I first learned of wabi-sabi while studying sado (Japanese tea ceremony) many years ago in the Shimokita Hanto of Aomori, a rural part of northern Japan—a perfect place to experience traditional Japanese values and concepts. While studying sado, I began to appreciate the aesthetic simplicity of the ritual, an art that is an expression of fundamental Zen principles such as purity, tranquility, a respect for nature, and the desire to live in harmony with it.
The ideals of wabi-sabi come from Japan, and the origins are based on keen observations of nature. Wabi means “poverty” or lacking material wealth and all its possessions yet, at the same time, feeling free from dependence on worldly things, including social status. There is an inward feeling of something higher. Sabi means “loneliness” or “solitude,” the feeling you might have while walking alone on a deserted beach deep in contemplation. These two concepts come together to give us an appreciation for the grace and beauty of a scene or a work of art while remaining fully aware of its ephemerality and impermanence.
Some Westerners may be familiar with the term wabi-sabi through wabi-sabi-inspired design, a kind of earthy interior design that is balanced, organic, free from clutter and chaos, and somehow quite beautiful in its simple presentation, never appearing ostentatious or decorated.
The ideals of wabi-sabi are most applicable to disciplines such as architecture, interior design, and the fine arts. But we can apply the principles to the art of digital storytelling (presentations with AV support or integration) as well. Wabi-sabi embraces the “less is more” idea that is often talked about—and often ignored—in today’s society. Visuals created with a sense of wabi-sabi are never accidental, arbitrary, cluttered, or busy. They may be beautiful, perhaps, but never superfluous or decorative. They will be harmonious and balanced, whether symmetrical or asymmetrical. The elimination of distraction and noise can certainly help begin to make visuals with greater clarity.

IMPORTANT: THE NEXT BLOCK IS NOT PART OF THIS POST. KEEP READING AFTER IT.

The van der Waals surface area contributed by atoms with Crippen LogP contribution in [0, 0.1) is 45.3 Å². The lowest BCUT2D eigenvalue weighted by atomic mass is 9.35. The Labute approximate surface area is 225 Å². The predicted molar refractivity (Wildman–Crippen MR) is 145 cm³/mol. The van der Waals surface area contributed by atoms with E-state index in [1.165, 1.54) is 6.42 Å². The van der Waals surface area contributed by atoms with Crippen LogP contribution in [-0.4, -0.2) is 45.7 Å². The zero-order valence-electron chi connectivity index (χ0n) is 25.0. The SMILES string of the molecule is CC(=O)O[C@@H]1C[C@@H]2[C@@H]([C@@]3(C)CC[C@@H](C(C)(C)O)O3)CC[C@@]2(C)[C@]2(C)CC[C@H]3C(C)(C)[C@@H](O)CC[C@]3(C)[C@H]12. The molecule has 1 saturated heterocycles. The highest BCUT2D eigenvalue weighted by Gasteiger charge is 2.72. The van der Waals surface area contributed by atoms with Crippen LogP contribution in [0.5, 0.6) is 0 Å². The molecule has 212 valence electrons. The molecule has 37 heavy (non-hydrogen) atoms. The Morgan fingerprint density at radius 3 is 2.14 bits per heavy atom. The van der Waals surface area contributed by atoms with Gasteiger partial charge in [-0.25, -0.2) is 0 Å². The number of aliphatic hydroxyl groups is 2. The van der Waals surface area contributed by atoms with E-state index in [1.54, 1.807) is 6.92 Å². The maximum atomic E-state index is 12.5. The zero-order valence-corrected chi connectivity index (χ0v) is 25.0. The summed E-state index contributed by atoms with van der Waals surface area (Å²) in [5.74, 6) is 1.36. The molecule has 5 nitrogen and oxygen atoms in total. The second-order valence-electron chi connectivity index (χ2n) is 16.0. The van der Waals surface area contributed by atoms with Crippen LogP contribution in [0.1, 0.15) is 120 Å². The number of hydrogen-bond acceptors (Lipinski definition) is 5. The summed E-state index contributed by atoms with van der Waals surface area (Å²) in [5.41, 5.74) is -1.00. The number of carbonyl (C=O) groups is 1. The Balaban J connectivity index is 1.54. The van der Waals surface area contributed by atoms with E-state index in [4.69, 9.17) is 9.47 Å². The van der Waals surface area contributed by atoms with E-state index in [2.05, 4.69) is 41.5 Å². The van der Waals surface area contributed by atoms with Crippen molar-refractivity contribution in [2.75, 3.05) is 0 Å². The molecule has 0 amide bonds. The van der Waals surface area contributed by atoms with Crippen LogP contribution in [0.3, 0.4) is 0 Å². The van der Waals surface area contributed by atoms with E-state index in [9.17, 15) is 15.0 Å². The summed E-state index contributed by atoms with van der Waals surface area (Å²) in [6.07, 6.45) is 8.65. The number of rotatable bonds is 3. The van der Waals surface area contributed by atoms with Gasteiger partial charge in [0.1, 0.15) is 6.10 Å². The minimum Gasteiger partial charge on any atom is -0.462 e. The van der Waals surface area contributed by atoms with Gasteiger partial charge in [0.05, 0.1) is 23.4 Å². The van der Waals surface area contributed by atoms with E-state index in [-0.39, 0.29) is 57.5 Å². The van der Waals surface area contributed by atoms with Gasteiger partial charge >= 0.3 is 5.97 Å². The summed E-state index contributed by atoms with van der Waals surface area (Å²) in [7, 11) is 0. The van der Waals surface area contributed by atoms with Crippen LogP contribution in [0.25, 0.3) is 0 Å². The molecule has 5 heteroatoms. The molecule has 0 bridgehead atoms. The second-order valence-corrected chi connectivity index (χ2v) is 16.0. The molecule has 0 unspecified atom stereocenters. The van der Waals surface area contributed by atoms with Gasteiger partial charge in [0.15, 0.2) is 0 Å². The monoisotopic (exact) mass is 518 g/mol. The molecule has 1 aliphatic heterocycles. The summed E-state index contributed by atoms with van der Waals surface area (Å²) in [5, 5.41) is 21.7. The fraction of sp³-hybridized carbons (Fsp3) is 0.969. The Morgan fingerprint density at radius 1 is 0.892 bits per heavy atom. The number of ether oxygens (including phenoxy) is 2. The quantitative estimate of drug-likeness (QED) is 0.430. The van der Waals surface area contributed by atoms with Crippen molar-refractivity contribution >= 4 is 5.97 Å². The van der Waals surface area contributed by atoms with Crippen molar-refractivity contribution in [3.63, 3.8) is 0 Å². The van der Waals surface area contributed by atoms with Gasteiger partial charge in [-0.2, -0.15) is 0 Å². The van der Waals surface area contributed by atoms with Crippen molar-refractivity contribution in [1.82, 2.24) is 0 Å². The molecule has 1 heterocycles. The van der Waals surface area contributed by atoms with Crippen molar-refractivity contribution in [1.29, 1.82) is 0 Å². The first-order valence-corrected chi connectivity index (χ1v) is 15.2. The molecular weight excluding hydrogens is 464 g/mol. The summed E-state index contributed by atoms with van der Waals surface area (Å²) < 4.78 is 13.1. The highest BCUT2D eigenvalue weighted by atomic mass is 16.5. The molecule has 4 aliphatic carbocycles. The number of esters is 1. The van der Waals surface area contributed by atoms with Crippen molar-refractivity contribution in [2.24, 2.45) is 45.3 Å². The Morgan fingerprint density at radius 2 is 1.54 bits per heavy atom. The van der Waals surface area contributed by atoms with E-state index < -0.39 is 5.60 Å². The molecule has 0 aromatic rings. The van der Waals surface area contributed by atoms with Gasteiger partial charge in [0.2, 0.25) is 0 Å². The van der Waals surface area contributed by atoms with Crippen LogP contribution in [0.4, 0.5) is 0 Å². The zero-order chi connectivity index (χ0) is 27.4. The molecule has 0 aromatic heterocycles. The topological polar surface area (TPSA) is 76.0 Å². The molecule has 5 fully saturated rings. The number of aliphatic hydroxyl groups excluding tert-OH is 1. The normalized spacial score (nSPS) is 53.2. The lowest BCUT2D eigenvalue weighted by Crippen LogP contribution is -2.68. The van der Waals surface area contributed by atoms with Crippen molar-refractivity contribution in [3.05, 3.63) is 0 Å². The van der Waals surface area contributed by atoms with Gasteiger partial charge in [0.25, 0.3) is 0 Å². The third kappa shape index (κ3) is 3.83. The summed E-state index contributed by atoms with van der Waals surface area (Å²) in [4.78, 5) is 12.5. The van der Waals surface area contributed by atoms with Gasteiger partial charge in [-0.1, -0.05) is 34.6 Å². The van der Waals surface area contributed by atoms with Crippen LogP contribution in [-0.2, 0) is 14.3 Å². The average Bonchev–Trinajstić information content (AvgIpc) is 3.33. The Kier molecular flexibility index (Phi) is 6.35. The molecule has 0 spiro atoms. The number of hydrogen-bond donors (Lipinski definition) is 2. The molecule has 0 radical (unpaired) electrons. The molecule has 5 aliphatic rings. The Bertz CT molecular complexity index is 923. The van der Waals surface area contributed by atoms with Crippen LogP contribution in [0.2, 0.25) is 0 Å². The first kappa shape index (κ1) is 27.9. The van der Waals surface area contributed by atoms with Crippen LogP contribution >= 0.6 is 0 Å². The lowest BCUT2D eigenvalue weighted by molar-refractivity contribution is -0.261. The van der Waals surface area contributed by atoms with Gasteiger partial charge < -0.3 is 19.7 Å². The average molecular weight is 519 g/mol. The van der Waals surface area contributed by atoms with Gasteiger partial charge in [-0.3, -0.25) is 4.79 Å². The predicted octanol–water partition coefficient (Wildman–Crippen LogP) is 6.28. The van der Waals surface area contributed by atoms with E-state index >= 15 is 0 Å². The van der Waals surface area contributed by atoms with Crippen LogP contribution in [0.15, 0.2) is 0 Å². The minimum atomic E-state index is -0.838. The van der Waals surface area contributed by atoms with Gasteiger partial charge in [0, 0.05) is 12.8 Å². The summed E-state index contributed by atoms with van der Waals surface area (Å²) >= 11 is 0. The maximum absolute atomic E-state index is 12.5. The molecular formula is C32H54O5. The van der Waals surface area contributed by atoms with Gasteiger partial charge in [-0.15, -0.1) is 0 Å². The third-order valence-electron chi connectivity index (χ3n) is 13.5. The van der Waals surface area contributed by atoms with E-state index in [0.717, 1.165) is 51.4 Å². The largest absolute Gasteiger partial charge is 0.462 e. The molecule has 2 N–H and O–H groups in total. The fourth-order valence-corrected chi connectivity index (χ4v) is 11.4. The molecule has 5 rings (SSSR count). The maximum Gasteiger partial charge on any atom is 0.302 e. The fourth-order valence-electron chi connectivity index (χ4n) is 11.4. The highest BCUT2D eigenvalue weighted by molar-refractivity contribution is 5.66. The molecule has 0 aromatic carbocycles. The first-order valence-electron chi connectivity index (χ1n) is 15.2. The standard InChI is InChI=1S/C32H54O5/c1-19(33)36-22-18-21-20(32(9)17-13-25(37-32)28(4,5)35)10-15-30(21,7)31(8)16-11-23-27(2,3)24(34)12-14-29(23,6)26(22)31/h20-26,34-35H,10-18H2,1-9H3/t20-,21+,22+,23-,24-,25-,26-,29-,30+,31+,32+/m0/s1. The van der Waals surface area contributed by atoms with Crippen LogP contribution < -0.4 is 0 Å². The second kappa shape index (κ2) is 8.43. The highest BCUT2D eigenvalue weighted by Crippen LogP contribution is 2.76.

A Zen garden is also a lesson in simplicity: open space without ornamentation, a few rocks carefully selected and placed, raked gravel. Beautiful. Simple. The Zen garden is very different from many gardens in the West that are absolutely filled with beauty, so much beauty, in fact, that we miss much of it. Presentations are a bit like this. Sometimes, we’re presented with so much visual and auditory stimulation in such a short time that we end up understanding very little and remembering even less. We witnessed a large quantity of stuff, but is it not the quality of the evidence and the experience that matters, rather than, say, merely the amount of data or the length of the experience?
Living in Japan all these years, I have had many chances to experience the Zen aesthetic, either while visiting a garden, practicing zazen (meditation) in a Kyoto temple, or even while having a traditional Japanese meal out with friends. I am convinced a visual approach that embraces the aesthetic concepts of simplicity and the removal of the nonessential can have practical applications in our professional lives and can lead ultimately to a more enlightened design. I do not suggest you judge a presentation visual the same way you do a work of art. But understanding the essence of Zen simplicity can have practical applications in your creative work, including the design of your presentation visuals.
By stripping down an image to essential “meaning,” an artist can amplify that meaning…